Ultimately it’s the visual elements that gloss over the overall flaws in the tone and narrative of Doctor Strange but there’s no denying the charm of Benedict Cumberbatch’s performance and the potential of further adventures of Marvel’s Master of the Mystic Arts.

The bottom line:  Despite some formulaic elements and jarring moments of silliness, Doctor Strange is a reliably entertaining and visually stunning addition to the Marvel Cinematic Universe.

Doctor Strange is screening in UK cinemas now and opens in the US and worldwide from 4th November.

Benedict Cumberbatch confidently leads Marvel Studios' 'Doctor Strange'.

Benedict Cumberbatch confidently leads Marvel Studios’ ‘Doctor Strange’.

Quick Thoughts: DC TV Season Premieres

With the current seasons of the CW’s DC Comics based television shows already underway in the States, this week saw the return of Supergirl, The Flash and Arrow to UK screens.  Presented here is a quick look at the season premiere of each series…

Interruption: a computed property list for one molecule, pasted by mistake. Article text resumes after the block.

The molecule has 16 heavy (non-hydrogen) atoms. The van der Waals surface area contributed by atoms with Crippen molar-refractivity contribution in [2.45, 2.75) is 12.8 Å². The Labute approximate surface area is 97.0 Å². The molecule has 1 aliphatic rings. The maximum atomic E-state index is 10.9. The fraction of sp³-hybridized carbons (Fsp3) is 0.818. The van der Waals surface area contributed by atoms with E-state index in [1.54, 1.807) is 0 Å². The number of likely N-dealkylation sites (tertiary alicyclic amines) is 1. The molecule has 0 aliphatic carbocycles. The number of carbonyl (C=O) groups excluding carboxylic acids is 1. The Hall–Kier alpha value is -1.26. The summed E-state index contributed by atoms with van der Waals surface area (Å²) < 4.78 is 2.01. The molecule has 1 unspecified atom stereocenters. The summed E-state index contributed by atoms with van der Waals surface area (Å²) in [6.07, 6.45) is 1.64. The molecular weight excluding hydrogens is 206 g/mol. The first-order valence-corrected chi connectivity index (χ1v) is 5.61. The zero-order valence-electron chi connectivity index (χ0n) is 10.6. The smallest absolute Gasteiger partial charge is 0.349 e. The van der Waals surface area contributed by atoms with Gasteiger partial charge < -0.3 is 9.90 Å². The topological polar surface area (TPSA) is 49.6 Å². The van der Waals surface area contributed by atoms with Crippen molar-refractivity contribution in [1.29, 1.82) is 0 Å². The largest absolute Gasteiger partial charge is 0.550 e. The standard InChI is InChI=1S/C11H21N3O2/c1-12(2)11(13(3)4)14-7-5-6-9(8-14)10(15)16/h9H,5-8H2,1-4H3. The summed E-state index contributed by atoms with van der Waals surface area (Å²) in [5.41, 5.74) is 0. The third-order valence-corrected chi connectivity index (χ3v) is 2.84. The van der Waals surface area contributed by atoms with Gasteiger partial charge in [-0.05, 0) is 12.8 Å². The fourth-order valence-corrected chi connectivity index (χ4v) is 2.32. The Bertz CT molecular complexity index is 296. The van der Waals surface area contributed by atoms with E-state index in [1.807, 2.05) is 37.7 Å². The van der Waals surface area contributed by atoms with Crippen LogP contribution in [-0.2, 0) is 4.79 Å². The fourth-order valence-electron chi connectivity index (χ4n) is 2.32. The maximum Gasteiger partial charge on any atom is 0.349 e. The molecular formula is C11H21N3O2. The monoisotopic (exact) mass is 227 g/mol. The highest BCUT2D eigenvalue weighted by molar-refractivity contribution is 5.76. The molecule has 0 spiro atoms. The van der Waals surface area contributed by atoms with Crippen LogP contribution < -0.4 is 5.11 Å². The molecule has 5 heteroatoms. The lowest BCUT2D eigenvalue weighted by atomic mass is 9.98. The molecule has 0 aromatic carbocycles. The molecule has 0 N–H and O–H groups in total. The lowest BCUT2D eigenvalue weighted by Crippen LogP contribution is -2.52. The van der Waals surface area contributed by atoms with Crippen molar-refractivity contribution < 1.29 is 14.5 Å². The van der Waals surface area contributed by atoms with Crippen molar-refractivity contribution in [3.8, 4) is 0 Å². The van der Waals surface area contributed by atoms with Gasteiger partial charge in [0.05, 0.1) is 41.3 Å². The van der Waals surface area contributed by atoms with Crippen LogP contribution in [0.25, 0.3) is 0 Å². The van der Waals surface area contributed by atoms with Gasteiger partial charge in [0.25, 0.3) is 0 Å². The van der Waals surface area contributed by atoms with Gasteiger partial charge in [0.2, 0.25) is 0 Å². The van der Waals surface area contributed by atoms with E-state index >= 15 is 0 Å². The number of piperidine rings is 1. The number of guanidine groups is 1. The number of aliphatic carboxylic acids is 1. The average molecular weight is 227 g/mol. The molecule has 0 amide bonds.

Supergirl

Season 2 Premiere:  “The Adventures of Supergirl”

Starring:  Melissa Benoist, Mehcad Brooks, Chyler Leigh, David Harewood, Calista Flockhart, Jeremy Jordan, Tyler Hoechlin

Episode Directed by:  Glen Winter / Written by:  Andrew Kreisberg & Jessica Queller

With the future of the series secured by the transition from CBS to the CW, Supergirl makes an assured return with some small changes (including a new base of operations for the DEO) and one ‘Super’ addition (more on that in a moment).  It’s more or less business as usual with Melissa Benoist the ever likeable lead in an episode that’s fun and action packed (aided by some impressive visual effects) with plenty of fan pleasing references to comic book mythology.  There’s still an element of emotional angst (mainly via Kara and James Olsen’s friendship/relationship dilemma) that’ll irk some viewers, but will certainly appeal to the young adult demographic.